The Nightclub & Bar Show made its annual stop in Las Vegas and brought more than 39,000 nightclub, bar, beverage and hospitality professionals to the LVCC. One of the largest industry conventions in the world, and one of the larger shows in Las Vegas, more than 200,000 establishments were represented.

Quite a bit of the fun could be found at the Trade Show and I was on the lookout for some beverage related innovations that would pique my interest. I was not disappointed.

Being a lover of all things spicy, I was happily surprised to find a wine spiked with pepper. Made by Potter Wines in Boise, ID, not only is Jalapeno Wine useful as an ingredient for margaritas and dishes such as chipotle garlic with sautéed mushrooms, but tasting it by itself I found it to be a delightful unique tasting sensation that delivered plenty of heat. Also available is Jalapeno Wine Lemonade, which is a slightly toned down version of heat.

We’re all familiar with aged whisky and bourbon, but aged rum is not on everyone’s radar. In addition, Angostura is well known for its ubiquitous bitters, but not as well for its rum. I was impressed with the smooth quality of the Angostura 1919 a blend of award-winning rums and Angostura 1824 aged in charred American oak bourbon barrels for a minimum of 12 years and then hand blended and re-casked.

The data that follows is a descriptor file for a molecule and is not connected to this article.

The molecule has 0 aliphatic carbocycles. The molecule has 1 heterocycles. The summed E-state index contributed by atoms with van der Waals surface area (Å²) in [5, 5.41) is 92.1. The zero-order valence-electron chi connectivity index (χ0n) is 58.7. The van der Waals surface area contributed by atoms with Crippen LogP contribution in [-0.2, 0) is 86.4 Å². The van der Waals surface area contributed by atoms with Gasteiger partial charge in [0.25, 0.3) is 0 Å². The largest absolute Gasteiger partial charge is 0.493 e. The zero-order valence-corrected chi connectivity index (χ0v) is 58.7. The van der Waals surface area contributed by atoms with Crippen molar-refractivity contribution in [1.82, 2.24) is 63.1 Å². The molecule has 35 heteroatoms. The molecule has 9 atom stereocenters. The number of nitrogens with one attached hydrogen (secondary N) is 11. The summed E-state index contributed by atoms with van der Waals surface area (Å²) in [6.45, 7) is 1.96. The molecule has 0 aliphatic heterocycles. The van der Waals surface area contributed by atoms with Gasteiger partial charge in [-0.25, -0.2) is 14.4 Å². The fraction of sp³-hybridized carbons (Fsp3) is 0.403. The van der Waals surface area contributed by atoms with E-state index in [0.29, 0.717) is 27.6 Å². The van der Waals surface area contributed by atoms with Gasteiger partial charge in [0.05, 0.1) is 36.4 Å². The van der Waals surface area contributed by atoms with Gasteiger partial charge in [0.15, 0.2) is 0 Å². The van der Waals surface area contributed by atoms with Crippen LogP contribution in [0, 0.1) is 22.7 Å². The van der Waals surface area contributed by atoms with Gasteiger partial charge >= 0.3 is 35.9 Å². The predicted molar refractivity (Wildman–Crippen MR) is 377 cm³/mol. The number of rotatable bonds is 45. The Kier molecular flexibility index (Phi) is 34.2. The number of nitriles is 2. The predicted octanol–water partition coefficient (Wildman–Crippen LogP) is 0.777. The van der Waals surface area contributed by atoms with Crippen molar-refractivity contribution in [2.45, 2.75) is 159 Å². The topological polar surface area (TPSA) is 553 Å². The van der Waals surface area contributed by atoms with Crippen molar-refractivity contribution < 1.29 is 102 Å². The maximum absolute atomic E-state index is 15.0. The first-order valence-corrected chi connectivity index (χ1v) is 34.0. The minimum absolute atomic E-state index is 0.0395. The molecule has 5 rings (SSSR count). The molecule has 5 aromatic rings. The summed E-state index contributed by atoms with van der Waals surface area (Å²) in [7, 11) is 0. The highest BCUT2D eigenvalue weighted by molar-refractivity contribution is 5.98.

Lovers of fine whiskey and bourbon who don’t love to spend the big bucks to buy them should be interested in Whiskey Elements. Manufactured in Portland, OR, this device when placed in whiskey for 24-72 hours develops a smoother fuller flavor. Made of laser cut cured oak, its use removes toxins, accelerates aging and draw existing flavor characteristics and rich caramel color from natural sugars within the oak, which also bring subtle notes of maple and vanilla that occur naturally during the barrel-aging process. I tried the experiment myself and can attest I found noticeable results as advertised.

If you like Irish Cream you’ll probably be interested in Almondaire. The first dairy-free almond crème liqueur, it’s vegan, 13.9% ABV, made with gluten-free corn based neutral grain spirits and has only 83 calories and 1.2 grams of fat per 1.5 oz serving. It is a blend of chocolate and vanilla flavors with a subtle nuttiness and hint of whiskey character in the finish and it happens to be delicious.

The iconic Guinness Stout is one of the most recognizable brands on the planet, but I discovered some of its lesser known products. Guinness is now importing to the US some blasts from the distant past. Its West Indies Porter is a 6% porter with a toffee sweetness, inspired by “an 1801 diary entry for the first Guinness purposely brewed to maintain its freshness from one end of the world to another,” devised by Guinness brewers back in 1801; Dublin Porter was created from a recipe found “in a 1796 entry in Guinness brewers’ diaries” that is sweet and smooth, with malt and dark caramel notes; and Nitro IPA—a balanced English-style IPA that unlike American IPAs is much lighter in the hops and a truer representative of how IPAs were made back in the 18th century. It’s worth noting that Guinness has always made multiple beers, but in recent years has decided to share more of them with their US friends.